No illusions: Unconventional Klinsmann instills confidence in United States

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So it has been, what, a week since we were calling the United States World Cup group (cue scary music, woman shrieking, young child with glowing eyes) the “GROUP OF DEATH.” In retrospect, that might have been a bit of an overstatement. “Group of Moderate Pain” might have been more apt. Or maybe “Group of Pretty Severe Heartburn.” Or “Kind of Tough Group.”

From the start, we probably should have known that the only team in the U.S. group with a real and viable chance of winning the World Cup was Germany. There’s no question about Germany’s awesomeness, which has already been on display. The others? Ghana has been a thorn in the U.S. side in recent World Cups, but come on, they are ranked 37th in the FIFA World Rankings.

Portugal is ranked very high in the World Rankings, but the most intense soccer fans I know seemed to think of them as somewhat insubstantial – a team that relies too much on the singular greatness of Cristiano Ronaldo. With Ronaldo possibly hurt (and possibly not; soccer loves its mysteries) and with the memory of the 4-0 drubbing by Germany fresh in the mind, Portugal has become a 40-to-1 long shot to win it all.

And that leaves the United States – a team very few fans around the world take seriously. Like I say – tough group. But Group of Death? This is a bit like some of the later U.S. Olympic basketball teams still trying to call themselves “Dream Teams.”

*If there is a GROUP OF DEATH out there it probably should be Group D – D for Death – with stunning Costa Rica, Luis Suarez’ inspired Uruguay, perennial power Italy and poor Mother England.

The U.S. has a very real chance to advance with a good performance against Portugal on Sunday – Ronaldo’s health is in question, superb defender Pepe is out – and you can’t help but wonder if all of this is playing out along the strange, serpentine path set out in the mind of the United States’ quirky and outspoken coach, Jürgen Klinsmann.

He’s a fascinating character in every way. You probably know his life story: Klinsmann apprenticed as a baker – his parents owned a bakery famous for its pretzels – but he was a soccer prodigy. According to a superb story Alex Wolff wrote about him in Sports Illustrated before the 1994 World Cup, Klinsmann once scored 16 goals in a youth soccer game. He was a breathtaking scorer his entire career – he became the first man to score three goals or more in three consecutive World Cups. He also was so famous for taking dives that he won England’s heart by taking fake dives after scoring goals when playing in the Premier League.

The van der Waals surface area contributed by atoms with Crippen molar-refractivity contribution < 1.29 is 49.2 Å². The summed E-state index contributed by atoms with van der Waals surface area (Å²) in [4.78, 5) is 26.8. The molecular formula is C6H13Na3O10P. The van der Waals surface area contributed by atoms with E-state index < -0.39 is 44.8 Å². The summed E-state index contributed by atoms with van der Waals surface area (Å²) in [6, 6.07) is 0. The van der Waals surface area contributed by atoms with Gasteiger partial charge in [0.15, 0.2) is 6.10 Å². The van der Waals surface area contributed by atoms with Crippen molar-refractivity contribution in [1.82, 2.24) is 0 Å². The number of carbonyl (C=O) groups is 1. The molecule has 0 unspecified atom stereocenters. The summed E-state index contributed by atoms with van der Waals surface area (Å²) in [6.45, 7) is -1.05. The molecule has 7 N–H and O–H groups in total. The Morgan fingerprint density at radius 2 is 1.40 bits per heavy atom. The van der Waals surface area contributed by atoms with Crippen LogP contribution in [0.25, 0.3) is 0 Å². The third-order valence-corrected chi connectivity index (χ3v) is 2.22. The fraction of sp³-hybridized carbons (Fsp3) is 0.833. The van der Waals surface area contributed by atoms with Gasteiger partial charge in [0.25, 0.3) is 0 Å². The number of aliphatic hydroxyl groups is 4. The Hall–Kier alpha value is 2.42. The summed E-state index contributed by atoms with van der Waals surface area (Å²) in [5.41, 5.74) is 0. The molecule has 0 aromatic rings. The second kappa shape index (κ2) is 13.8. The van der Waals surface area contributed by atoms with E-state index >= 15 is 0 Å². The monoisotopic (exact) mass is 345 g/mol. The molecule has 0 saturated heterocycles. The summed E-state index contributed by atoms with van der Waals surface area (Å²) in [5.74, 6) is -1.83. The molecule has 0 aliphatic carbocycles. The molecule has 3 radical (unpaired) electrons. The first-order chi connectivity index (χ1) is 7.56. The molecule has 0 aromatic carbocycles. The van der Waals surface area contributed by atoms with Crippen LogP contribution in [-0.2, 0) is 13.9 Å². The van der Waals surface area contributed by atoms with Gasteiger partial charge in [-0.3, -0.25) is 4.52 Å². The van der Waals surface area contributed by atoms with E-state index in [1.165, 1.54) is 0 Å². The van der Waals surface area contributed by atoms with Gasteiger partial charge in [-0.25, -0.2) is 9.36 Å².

And he was an iconoclast off the field. He drove a Volkswagen Beetle. He traveled to places like South Africa to learn about the situation there. Wolff reported that he would sometimes sing to himself the German protest song “All People Will Be Brothers” while the German national anthem played before matches. There was something deeper always going on with him.

This was true too when he became coach of the German team. The team was pretty much a wreck going into the 2006 World Cup, and nobody was happy with Klinsmann. The defense was something of a shambles and many thought Klinsmann – always the most aggressive of offensive players – didn’t particularly care about defense. The Sun newspaper’s official 2006 World Cup song was “Who Do You Think You Are Kidding Jürgen Klinsmann?” But the team made it all the way to the semifinal, losing to eventual champion Italy. And cynics had to grudgingly concede that Klinsmann turned out to be good at this too.

[ MORE: Three areas of focus for the U.S. against Portugal ]
[ MORE: Germany’s formation sheds light on Klinsmann’s roots ]

Ever since he took over the U.S. team – the 35th coach in United States soccer team history – he has been shockingly blunt about his mission to make U.S. soccer unlike U.S. soccer. For instance, he cut Landon Donovan – the most famous and perhaps best soccer player in American history – creating a stir. His explanation for cutting Donovan at the time seemed pretty weak; he simply said that others were in better form. But the REAL explanation emerged in his interview with Sam Borden of the New York Times Magazine … with Kobe Bryant being collateral damage.

“This always happens in America,” Klinsmann said, referring to stars becoming bigger than logic. “Kobe Bryant, for example – why does he get a two-year contract extension for $50 million? Because of what he is going to do in the next two years for the Lakers? Of course not. Of course not. He gets it because of what he has done before. It makes no sense. Why do you pay for what has already happened?”